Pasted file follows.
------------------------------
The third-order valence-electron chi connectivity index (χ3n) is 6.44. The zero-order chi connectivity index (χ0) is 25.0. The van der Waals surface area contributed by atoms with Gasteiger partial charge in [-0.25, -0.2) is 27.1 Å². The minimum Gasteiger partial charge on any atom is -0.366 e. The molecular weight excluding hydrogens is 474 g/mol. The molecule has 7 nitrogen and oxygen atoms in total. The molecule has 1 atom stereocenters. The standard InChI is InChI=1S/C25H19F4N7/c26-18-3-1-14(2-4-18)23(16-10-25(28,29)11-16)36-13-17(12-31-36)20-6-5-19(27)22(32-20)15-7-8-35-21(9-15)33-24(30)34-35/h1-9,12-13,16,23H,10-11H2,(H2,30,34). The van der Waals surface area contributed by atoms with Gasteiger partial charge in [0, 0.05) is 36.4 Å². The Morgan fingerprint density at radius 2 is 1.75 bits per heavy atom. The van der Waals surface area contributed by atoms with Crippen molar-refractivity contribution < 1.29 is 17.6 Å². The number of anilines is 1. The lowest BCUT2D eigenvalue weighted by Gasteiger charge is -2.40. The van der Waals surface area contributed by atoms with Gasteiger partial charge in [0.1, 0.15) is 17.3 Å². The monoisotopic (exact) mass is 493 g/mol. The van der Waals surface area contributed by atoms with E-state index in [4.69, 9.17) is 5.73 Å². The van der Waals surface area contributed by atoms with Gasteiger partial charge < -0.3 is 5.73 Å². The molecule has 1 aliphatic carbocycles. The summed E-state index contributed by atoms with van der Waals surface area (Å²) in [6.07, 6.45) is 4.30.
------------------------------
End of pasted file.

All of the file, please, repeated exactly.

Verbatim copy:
The third-order valence-electron chi connectivity index (χ3n) is 6.44. The zero-order chi connectivity index (χ0) is 25.0. The van der Waals surface area contributed by atoms with Gasteiger partial charge in [-0.25, -0.2) is 27.1 Å². The minimum Gasteiger partial charge on any atom is -0.366 e. The molecular weight excluding hydrogens is 474 g/mol. The molecule has 7 nitrogen and oxygen atoms in total. The molecule has 1 atom stereocenters. The standard InChI is InChI=1S/C25H19F4N7/c26-18-3-1-14(2-4-18)23(16-10-25(28,29)11-16)36-13-17(12-31-36)20-6-5-19(27)22(32-20)15-7-8-35-21(9-15)33-24(30)34-35/h1-9,12-13,16,23H,10-11H2,(H2,30,34). The van der Waals surface area contributed by atoms with Gasteiger partial charge in [0, 0.05) is 36.4 Å². The Morgan fingerprint density at radius 2 is 1.75 bits per heavy atom. The van der Waals surface area contributed by atoms with Crippen molar-refractivity contribution < 1.29 is 17.6 Å². The number of anilines is 1. The lowest BCUT2D eigenvalue weighted by Gasteiger charge is -2.40. The van der Waals surface area contributed by atoms with Gasteiger partial charge in [0.1, 0.15) is 17.3 Å². The monoisotopic (exact) mass is 493 g/mol. The van der Waals surface area contributed by atoms with E-state index in [4.69, 9.17) is 5.73 Å². The van der Waals surface area contributed by atoms with Gasteiger partial charge < -0.3 is 5.73 Å². The molecule has 1 aliphatic carbocycles. The summed E-state index contributed by atoms with van der Waals surface area (Å²) in [6.07, 6.45) is 4.30.